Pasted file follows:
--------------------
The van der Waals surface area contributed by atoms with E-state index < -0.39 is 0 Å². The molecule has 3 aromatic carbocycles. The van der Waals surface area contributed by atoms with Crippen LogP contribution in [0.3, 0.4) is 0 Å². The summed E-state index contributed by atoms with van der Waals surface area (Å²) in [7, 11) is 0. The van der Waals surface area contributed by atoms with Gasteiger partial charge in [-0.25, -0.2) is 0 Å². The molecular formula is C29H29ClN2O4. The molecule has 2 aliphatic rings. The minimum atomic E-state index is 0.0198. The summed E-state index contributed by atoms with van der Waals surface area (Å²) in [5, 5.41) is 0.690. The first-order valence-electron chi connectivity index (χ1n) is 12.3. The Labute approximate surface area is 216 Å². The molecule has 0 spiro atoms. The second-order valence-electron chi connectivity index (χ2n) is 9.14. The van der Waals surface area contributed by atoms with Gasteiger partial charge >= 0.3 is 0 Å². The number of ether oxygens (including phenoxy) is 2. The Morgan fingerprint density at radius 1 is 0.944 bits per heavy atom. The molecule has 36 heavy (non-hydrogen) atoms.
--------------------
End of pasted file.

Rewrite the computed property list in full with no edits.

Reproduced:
The van der Waals surface area contributed by atoms with E-state index < -0.39 is 0 Å². The molecule has 3 aromatic carbocycles. The van der Waals surface area contributed by atoms with Crippen LogP contribution in [0.3, 0.4) is 0 Å². The summed E-state index contributed by atoms with van der Waals surface area (Å²) in [7, 11) is 0. The van der Waals surface area contributed by atoms with Gasteiger partial charge in [-0.25, -0.2) is 0 Å². The molecular formula is C29H29ClN2O4. The molecule has 2 aliphatic rings. The minimum atomic E-state index is 0.0198. The summed E-state index contributed by atoms with van der Waals surface area (Å²) in [5, 5.41) is 0.690. The first-order valence-electron chi connectivity index (χ1n) is 12.3. The Labute approximate surface area is 216 Å². The molecule has 0 spiro atoms. The second-order valence-electron chi connectivity index (χ2n) is 9.14. The van der Waals surface area contributed by atoms with Gasteiger partial charge >= 0.3 is 0 Å². The number of ether oxygens (including phenoxy) is 2. The Morgan fingerprint density at radius 1 is 0.944 bits per heavy atom. The molecule has 36 heavy (non-hydrogen) atoms.